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Please use this identifier to cite or link to this item: http://hdl.handle.net/1807/11275

Title: Characterization of Shadoo and DPPX: Two Proteins of Potential Relevance to Prion Biology
Authors: Watts, Joel Christopher
Advisor: Westaway, David
Schmitt-Ulms, Gerold
Department: Laboratory Medicine and Pathobiology
Keywords: prion
biochemistry
neurodegenerative disease
protein folding
Shadoo
DPPX
PrP
Doppel
protein-protein interaction
mouse models
DPP6
Sprn
neuroscience
DPP10
Issue Date: 1-Aug-2008
Abstract: Prion diseases are fatal neurodegenerative disorders of humans and animals. The prion hypothesis states that PrPSc, a misfolded conformational isoform of the cellular prion protein (PrPC), is the sole component of the infectious particle. Many open questions exist in prion biology including the cellular role of PrPC, the potential involvement of auxiliary factors in prion replication, and the mechanism of PrPSc-induced toxicity in prion disease. The identification of novel prion-like proteins and authentic in vivo prion protein-interacting proteins would certainly assist the process of demystifying these unsolved mysteries. Accordingly, two newly-identified proteins with potential relevance to prion protein biology, Shadoo and DPPX, were selected for biochemical and functional characterization. Shadoo, a hypothetical prion-like protein, is revealed as being a glycoprotein which possesses many overlapping properties with PrPC including neuronal expression, C1-like endoproteolytic processing, and the ability to protect against apoptotic stimuli in cerebellar neurons. Shadoo loosely resembles the disordered N-terminal domain of PrPC and consistent with this notion, Shadoo appears to lack a well-defined structure. Remarkably, Shadoo levels in the brains of mice with clinical prion disease are significantly decreased suggesting that Shadoo may be inherently linked to prion replication or prion disease pathogenesis. These experiments define Shadoo as the third member of the prion protein family and, because of its functional similarities to PrPC, Shadoo may be a useful tool for deciphering the in vivo function of PrPC. DPPX, a neuronal type II transmembrane protein, is demonstrated to be the first protein capable of interacting with all three members of the prion protein family (PrPC, Doppel, and Shadoo) in vivo. Complex formation between prion proteins and DPPX appears to be mediated by multiple binding sites. When coupled with high levels of DPPX expression in cerebellar granular neurons, DPPX is a strong candidate for mediating phenotypic interactions between prion proteins in cerebellar cells. Thus, Shadoo and DPPX comprise two new entry points for studying prion proteins. Further investigation of the roles of Shadoo and DPPX in both the cell biology of prion proteins and prion disease may yield important clues to these enigmatic topics.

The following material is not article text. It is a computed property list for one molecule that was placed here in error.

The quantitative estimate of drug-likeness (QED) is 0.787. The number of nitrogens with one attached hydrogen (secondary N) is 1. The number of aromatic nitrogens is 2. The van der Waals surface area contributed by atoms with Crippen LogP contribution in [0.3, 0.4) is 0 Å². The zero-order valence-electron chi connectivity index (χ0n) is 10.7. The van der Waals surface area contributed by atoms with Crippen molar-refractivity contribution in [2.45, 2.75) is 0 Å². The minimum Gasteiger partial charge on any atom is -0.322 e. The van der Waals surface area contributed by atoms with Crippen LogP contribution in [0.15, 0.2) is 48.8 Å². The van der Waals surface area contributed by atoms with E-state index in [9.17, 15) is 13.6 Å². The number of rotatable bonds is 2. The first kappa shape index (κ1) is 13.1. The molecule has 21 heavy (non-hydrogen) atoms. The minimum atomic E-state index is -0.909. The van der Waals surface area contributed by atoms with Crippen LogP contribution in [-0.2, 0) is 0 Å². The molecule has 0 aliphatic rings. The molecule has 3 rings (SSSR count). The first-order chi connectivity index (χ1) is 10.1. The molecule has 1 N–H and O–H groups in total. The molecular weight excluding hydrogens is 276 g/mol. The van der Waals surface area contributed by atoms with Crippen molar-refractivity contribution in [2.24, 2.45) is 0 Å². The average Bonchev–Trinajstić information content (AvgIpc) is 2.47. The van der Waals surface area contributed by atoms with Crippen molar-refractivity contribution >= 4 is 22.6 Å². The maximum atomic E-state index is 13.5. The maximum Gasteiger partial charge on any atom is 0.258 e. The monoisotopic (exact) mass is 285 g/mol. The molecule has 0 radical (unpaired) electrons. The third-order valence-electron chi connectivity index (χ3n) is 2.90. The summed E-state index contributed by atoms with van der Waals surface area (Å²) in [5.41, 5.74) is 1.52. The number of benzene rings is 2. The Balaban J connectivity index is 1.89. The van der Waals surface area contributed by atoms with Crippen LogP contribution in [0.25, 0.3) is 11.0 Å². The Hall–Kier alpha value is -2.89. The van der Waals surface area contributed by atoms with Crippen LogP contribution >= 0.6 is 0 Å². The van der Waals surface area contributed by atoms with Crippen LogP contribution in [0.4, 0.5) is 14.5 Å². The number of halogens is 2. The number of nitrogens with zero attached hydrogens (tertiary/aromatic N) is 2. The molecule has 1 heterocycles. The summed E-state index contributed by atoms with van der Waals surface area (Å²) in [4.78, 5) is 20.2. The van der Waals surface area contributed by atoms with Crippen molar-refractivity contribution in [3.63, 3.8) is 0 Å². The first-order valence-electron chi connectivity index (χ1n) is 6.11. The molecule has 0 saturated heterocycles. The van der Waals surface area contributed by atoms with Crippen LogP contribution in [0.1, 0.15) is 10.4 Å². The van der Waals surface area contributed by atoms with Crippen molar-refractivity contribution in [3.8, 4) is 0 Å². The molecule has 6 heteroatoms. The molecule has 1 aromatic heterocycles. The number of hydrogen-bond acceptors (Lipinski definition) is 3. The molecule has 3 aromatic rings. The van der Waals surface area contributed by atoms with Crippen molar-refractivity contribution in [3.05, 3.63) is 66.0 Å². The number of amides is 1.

URI: http://hdl.handle.net/1807/11275
Appears in Collections:Doctoral
Department of Laboratory Medicine and Pathobiology - Doctoral theses

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